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Cornered in Iraq

Cornered in Iraq, the US faces two unpalatable choices: muddle through the difficult relationship or risk a complete rupture. But for now, continuing the status quo seems less risky than severing ties.

Iraq is back in the headlines, and not for good reasons. An attack by Iraqi militias in Jordan killed American service members, escalating tensions already simmering since late last year. After a lull in attacks under the Gaza war, pro-Iran groups launched a new wave, prompting US strikes in Baghdad. Now, the Biden administration vows to retaliate for the Jordan attack, but how and where remains unclear.

Directly attacking Iran is unlikely, given past agreements. Striking Iranian assets in Syria may not appease angry Americans or deter Tehran. Iraq appears a more convenient target, as seen in the 2020 strike on Iranian General Soleimani and Iraqi militia leader Muhandis.

This decision carries significant weight for US-Iraq relations. Two main options emerge: muddle through or allow a rupture.

Rupture, the extreme scenario, sees Iranian influence dominate Iraq. Unchecked escalation could lead to further US strikes, Iraqi government calls for withdrawal, and militia attacks on US targets. This could trigger a diplomatic breakdown, similar to the 2020 tensions following Soleimani's death.

"Freedom is not something that is given once and for all, it must be fought for every day." - Nelson Mandela

The US could leverage the 2020 threat to save the relationship or target Iranian and militia interests. Withdrawal would have ripple effects on other anti-ISIS coalition members and embolden the US to sanction Iraq and attack militias. However, rupture would harm both countries, with Iraq's economy potentially collapsing and the US losing regional influence.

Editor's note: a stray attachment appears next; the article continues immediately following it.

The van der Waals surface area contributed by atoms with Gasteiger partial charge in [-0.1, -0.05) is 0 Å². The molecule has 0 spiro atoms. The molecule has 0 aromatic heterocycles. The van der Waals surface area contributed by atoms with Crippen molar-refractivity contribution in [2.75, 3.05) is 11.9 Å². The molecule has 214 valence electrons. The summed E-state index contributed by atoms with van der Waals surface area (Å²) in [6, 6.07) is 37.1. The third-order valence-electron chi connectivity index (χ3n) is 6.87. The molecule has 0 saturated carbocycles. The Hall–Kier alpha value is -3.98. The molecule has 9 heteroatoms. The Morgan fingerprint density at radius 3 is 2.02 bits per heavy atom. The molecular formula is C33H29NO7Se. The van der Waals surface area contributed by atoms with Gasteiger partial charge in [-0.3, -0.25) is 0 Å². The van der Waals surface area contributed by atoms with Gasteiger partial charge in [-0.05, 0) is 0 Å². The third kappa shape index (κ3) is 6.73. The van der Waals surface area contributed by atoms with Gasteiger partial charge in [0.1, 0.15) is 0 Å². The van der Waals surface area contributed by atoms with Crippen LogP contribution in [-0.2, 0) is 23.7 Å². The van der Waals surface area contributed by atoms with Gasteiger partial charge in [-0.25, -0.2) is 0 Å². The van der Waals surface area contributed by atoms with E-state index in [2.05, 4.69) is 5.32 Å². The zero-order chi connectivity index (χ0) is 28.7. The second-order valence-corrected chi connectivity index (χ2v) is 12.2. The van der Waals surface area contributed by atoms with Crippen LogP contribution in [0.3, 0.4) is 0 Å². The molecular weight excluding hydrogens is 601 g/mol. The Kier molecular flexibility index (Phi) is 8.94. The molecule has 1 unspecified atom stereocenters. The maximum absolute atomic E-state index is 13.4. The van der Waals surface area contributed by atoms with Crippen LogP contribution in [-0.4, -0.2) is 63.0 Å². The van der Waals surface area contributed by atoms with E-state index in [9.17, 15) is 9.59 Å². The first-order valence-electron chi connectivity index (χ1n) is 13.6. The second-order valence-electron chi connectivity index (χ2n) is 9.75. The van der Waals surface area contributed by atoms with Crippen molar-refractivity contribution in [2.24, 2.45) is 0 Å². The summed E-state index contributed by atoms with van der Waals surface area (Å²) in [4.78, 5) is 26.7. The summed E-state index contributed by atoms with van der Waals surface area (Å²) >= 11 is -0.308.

Muddling through, the second option, resembles the pre-Gaza truce. De-escalation depends on the war's end and militia willingness to halt attacks. If successful, Washington and Baghdad could manage the messy political situation, preserving the relationship while each achieving their core objectives.

However, Iraqi officials need to reconcile their private expectations with public stances. Kurdish and Sunni parties, despite fearing US withdrawal, haven't openly supported its presence. Shiite parties, in contrast, embrace the prospect while controlling key institutions.

Prime Minister Sudani seeks a middle ground, balancing hardliners with pragmatists. He proposes dispersing the anti-ISIS coalition while negotiating bilateral deals with its members. This suggests a desire for calm and a collective approach to shaping the future security relationship.

Ultimately, Iran aims to expel US forces from the Middle East. Its strategy of using proxies in Iraq has successfully kept US officials focused on self-protection, neglecting local allies. This has left the US without reliable partners to counter Iranian influence.

While de-escalation has bought time, it's not a foundation for a healthy relationship. It allowed militias to intimidate opponents, influence elections, and infiltrate the Iraqi government. Unlike with ISIS, the US lacks a coherent strategy against these groups.

These armed groups threaten to control Iraq unless the US holds Baghdad accountable. While some militias avoid attacking US forces, the main perpetrators hold the government hostage.

For years, the US has narrowed its interests in Iraq to solely supporting the anti-ISIS mission. This has rendered its presence ineffective. While withdrawal risks instability, muddling through seems wiser given regional turmoil and upcoming US elections. However, long-term, the US needs a comprehensive strategy to deter Iran and its militias. Ultimately, the onus lies on Baghdad to save the relationship, as Washington might walk away from such a challenging partner.


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